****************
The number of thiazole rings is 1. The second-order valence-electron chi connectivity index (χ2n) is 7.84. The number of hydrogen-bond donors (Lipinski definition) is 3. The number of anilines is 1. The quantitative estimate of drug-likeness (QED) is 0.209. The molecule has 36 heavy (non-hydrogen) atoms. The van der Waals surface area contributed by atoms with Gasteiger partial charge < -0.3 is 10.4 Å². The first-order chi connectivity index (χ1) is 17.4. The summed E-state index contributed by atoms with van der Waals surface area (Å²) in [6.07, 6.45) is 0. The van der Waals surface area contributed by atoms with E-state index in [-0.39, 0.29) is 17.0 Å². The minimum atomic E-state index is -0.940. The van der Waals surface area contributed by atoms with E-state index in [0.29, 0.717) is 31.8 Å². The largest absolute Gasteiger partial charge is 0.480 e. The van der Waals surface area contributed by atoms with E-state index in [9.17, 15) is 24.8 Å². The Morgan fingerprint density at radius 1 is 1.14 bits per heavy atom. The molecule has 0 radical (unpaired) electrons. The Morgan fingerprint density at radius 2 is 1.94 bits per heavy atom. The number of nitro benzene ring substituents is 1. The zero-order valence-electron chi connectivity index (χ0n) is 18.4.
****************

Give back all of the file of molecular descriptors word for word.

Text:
The number of thiazole rings is 1. The second-order valence-electron chi connectivity index (χ2n) is 7.84. The number of hydrogen-bond donors (Lipinski definition) is 3. The number of anilines is 1. The quantitative estimate of drug-likeness (QED) is 0.209. The molecule has 36 heavy (non-hydrogen) atoms. The van der Waals surface area contributed by atoms with Gasteiger partial charge < -0.3 is 10.4 Å². The first-order chi connectivity index (χ1) is 17.4. The summed E-state index contributed by atoms with van der Waals surface area (Å²) in [6.07, 6.45) is 0. The van der Waals surface area contributed by atoms with E-state index in [-0.39, 0.29) is 17.0 Å². The minimum atomic E-state index is -0.940. The van der Waals surface area contributed by atoms with E-state index in [0.29, 0.717) is 31.8 Å². The largest absolute Gasteiger partial charge is 0.480 e. The van der Waals surface area contributed by atoms with E-state index in [9.17, 15) is 24.8 Å². The Morgan fingerprint density at radius 1 is 1.14 bits per heavy atom. The molecule has 0 radical (unpaired) electrons. The Morgan fingerprint density at radius 2 is 1.94 bits per heavy atom. The number of nitro benzene ring substituents is 1. The zero-order valence-electron chi connectivity index (χ0n) is 18.4.